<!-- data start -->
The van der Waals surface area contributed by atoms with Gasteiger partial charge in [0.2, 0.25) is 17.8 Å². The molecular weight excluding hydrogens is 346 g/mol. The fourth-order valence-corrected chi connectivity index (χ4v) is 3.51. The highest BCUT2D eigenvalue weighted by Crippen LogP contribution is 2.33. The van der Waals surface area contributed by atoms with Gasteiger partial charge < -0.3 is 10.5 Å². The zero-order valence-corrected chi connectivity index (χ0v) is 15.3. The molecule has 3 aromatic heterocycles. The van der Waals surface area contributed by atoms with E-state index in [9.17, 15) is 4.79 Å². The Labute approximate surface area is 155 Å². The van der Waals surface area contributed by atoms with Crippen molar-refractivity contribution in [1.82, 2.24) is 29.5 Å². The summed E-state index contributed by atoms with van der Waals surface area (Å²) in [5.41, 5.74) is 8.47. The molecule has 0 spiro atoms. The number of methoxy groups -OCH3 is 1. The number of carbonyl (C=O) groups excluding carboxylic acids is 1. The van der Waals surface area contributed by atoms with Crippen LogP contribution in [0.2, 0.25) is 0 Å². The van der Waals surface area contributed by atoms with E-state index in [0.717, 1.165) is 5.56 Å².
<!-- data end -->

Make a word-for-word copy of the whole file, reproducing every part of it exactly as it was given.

The van der Waals surface area contributed by atoms with Gasteiger partial charge in [0.2, 0.25) is 17.8 Å². The molecular weight excluding hydrogens is 346 g/mol. The fourth-order valence-corrected chi connectivity index (χ4v) is 3.51. The highest BCUT2D eigenvalue weighted by Crippen LogP contribution is 2.33. The van der Waals surface area contributed by atoms with Gasteiger partial charge < -0.3 is 10.5 Å². The zero-order valence-corrected chi connectivity index (χ0v) is 15.3. The molecule has 3 aromatic heterocycles. The van der Waals surface area contributed by atoms with E-state index in [9.17, 15) is 4.79 Å². The Labute approximate surface area is 155 Å². The van der Waals surface area contributed by atoms with Crippen molar-refractivity contribution in [1.82, 2.24) is 29.5 Å². The summed E-state index contributed by atoms with van der Waals surface area (Å²) in [5.41, 5.74) is 8.47. The molecule has 0 spiro atoms. The number of methoxy groups -OCH3 is 1. The number of carbonyl (C=O) groups excluding carboxylic acids is 1. The van der Waals surface area contributed by atoms with Crippen LogP contribution in [0.2, 0.25) is 0 Å². The van der Waals surface area contributed by atoms with E-state index in [0.717, 1.165) is 5.56 Å².